Biomedical papers - Ahead of Print

Biomed Pap Med Fac Univ Palacky Olomouc Czech Repub. X:X | 10.5507/bp.2018.001

Reperfusion after pulmonary embolism - long-term follow-up, risk factors, clinical impact

Jan Mrozeka,b, Jana Petrovab, Jana Vaclavkovac, Vladimir Janovskyc, Lubos Krausd, Pavel Jansae
a Department of Cardiovascular Diseases, University Hospital Ostrava, Czech Republic
b Department of Cardiology, Municipal Hospital, Ostrava, Czech Republic
c Department of Internal Medicine, Silesian Hospital Opava, Czech Republic
d Department of Internal Medicine, Hospital Novy Jicin, Czech Republic
e Clinical Department of Cardiology and Angiology, 1st Faculty of Medicine, 2nd Medical Department, Charles University, Prague, Czech Republic

Background and Aim. Thromboembolic disease is the third most common cardiovascular disorder and deep vein thrombosis carries the risk of pulmonary embolism (PE). Questions related to reperfusion after PE remain, especially risk factors. Incomplete reperfusion after PE is closely related to the development of chronic thromboembolic pulmonary hypertension. The aim of this study was to determine the relation between reperfusion after PE in the long term over a period of 24 months, laboratory results and clinical risk factors found during the initial PE event.

Patients and Methods: 85 consecutive patients with a first episode of acute PE, diagnosed at 4 cardiology clinics, were followed up using clinical evaluation, scintigraphy and echocardiography (6, 12 and 24 months after the PE. 35 patients were in the low risk category (41%), 42 (49%) in the intermediate risk group and 8 (9%) in the high risk category.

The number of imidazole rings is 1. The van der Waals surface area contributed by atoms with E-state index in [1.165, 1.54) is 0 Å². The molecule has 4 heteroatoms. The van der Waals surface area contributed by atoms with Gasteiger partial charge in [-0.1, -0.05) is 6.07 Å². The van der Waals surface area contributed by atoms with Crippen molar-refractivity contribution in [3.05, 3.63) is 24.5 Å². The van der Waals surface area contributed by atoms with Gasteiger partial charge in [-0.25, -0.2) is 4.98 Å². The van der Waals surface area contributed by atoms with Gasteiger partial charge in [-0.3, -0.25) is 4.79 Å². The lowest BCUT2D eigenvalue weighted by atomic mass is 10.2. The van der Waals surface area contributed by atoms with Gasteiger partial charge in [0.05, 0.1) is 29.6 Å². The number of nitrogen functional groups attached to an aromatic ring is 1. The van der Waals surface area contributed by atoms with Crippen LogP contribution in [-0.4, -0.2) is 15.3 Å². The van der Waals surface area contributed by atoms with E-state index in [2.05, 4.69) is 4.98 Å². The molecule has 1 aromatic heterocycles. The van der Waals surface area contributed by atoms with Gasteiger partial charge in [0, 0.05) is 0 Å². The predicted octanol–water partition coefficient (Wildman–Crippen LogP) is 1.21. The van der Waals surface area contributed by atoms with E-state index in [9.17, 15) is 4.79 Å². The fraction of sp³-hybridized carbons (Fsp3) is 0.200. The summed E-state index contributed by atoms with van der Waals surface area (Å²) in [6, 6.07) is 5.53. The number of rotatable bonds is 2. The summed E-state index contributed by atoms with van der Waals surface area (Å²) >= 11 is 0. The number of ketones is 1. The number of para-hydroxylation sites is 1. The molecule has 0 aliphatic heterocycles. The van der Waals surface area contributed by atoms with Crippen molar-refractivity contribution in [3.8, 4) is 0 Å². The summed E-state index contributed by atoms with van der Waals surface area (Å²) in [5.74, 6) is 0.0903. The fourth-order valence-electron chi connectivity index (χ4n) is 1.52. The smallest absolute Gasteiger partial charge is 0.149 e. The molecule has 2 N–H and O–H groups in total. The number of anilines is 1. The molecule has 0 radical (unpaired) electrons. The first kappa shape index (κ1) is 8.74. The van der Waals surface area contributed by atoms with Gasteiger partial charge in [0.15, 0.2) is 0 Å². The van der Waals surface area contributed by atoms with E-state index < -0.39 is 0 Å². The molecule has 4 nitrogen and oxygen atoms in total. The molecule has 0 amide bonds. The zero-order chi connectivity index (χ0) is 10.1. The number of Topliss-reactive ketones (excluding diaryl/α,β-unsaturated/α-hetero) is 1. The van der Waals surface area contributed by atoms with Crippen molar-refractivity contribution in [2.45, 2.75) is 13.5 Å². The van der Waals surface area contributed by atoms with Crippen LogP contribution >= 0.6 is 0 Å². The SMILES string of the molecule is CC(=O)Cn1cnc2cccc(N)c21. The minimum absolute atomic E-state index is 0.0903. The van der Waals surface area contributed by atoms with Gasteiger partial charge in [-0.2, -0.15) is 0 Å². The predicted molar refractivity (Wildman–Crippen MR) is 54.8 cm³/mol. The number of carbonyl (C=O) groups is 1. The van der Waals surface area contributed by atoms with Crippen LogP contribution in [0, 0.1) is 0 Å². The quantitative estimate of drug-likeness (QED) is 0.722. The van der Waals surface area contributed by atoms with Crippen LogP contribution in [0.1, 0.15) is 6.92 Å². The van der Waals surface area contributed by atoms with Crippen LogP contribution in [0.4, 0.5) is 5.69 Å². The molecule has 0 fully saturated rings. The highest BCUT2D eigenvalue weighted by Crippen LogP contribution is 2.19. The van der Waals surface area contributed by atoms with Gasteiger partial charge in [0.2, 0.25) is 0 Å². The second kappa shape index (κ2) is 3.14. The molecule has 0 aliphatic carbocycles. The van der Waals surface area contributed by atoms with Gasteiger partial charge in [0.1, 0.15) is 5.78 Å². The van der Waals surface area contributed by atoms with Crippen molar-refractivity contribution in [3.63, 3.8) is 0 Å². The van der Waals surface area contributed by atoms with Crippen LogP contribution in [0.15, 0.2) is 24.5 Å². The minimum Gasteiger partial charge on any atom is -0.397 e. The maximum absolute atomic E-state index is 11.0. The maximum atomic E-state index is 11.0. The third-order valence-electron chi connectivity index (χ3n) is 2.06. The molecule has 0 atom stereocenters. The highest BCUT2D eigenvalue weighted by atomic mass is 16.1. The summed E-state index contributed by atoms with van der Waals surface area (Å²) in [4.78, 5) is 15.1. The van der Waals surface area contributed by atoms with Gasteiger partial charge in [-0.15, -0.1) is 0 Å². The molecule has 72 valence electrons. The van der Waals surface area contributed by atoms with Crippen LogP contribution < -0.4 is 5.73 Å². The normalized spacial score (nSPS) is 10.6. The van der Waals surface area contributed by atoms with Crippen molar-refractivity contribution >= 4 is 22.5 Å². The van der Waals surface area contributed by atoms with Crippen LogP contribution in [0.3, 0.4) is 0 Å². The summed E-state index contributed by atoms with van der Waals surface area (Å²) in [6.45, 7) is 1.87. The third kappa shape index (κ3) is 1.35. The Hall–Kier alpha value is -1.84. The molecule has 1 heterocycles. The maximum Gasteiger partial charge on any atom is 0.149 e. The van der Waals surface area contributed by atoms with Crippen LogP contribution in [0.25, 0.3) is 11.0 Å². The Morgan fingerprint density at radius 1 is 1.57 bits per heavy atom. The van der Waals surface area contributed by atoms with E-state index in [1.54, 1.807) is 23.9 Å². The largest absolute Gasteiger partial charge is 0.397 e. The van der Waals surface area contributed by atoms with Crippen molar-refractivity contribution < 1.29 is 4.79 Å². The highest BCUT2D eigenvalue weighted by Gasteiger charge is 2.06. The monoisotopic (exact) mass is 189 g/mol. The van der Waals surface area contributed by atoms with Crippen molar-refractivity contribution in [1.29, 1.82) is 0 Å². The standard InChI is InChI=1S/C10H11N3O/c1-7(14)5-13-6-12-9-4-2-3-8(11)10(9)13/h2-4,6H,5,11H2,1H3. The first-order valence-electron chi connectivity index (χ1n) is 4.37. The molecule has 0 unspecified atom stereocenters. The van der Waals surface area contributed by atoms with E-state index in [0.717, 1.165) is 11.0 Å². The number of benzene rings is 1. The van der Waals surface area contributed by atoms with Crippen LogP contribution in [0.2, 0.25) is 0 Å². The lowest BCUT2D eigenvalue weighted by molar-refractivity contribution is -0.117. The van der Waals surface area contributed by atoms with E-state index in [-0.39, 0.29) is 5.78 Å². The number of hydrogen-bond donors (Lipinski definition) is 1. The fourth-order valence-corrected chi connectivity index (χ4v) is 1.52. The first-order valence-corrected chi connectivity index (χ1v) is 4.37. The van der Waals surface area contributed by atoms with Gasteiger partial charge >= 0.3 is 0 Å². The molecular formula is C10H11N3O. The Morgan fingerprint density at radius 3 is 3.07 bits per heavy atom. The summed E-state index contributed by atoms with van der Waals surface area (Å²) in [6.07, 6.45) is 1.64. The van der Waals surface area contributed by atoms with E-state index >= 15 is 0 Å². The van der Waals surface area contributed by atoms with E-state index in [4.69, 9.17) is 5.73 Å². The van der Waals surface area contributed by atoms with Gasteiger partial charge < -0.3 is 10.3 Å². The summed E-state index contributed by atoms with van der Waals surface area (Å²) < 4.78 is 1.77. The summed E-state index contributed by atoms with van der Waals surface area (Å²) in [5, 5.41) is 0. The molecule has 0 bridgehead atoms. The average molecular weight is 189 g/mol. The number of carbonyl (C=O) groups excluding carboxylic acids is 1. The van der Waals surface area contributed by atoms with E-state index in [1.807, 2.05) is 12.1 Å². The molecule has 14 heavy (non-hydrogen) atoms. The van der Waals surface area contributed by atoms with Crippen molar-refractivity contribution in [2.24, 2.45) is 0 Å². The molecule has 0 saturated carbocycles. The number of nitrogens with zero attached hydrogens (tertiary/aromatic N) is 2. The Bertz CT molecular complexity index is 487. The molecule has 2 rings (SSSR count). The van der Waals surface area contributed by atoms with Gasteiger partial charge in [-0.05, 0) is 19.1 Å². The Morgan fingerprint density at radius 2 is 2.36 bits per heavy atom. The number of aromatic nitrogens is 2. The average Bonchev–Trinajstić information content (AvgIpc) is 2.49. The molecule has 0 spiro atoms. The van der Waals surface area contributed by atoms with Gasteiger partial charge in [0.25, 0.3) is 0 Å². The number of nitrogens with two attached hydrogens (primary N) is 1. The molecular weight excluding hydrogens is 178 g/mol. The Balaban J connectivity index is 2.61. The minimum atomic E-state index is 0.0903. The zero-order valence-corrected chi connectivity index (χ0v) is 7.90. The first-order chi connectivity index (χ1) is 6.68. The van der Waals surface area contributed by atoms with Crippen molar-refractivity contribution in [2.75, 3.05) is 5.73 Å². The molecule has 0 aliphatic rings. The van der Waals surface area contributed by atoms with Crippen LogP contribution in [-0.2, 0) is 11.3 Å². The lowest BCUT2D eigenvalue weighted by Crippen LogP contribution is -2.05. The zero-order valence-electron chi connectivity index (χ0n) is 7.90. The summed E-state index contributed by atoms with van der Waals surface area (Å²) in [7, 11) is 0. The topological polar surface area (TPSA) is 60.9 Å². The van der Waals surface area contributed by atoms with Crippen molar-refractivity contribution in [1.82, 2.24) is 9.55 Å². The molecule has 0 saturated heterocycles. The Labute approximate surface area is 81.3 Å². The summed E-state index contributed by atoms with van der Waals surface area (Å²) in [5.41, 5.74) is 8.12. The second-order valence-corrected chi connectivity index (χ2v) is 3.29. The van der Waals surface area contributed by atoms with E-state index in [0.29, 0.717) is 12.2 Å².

Results: Perfusion defects persisted in 20 patients (26%) after 6 months, in 19 patients (25%) after 12 months and in 14 patients (19%) after 24 months. The incidence was more frequent in older patients, with more serious (higher risk) PE, increased right ventricular internal diameter during the initial episode, and more significant tricuspid insufficiency in the initial echocardiography. Notably, higher hemoglobin levels were also shown as a significant risk factor. The presence of perfusion defects after 24 months correlated with a concurrent higher pulmonary pressure but not with either patient function or adverse events (recurrence of PE, re-hospitalization or bleeding). In 3 cases (4% of patients), long-term echocardiographic evidence of pulmonary hypertension was detected.

Conclusion: Even after 24 months from acute PE with adequate anticoagulation treatment, incomplete reperfusion was found in 19% of patients with a corresponding risk of chronic thromboembolic pulmonary disease and hypertension.

Keywords: pulmonary embolism, incomplete reperfusion, risk factor

Received: October 24, 2017; Accepted: January 8, 2018; Prepublished online: January 24, 2018


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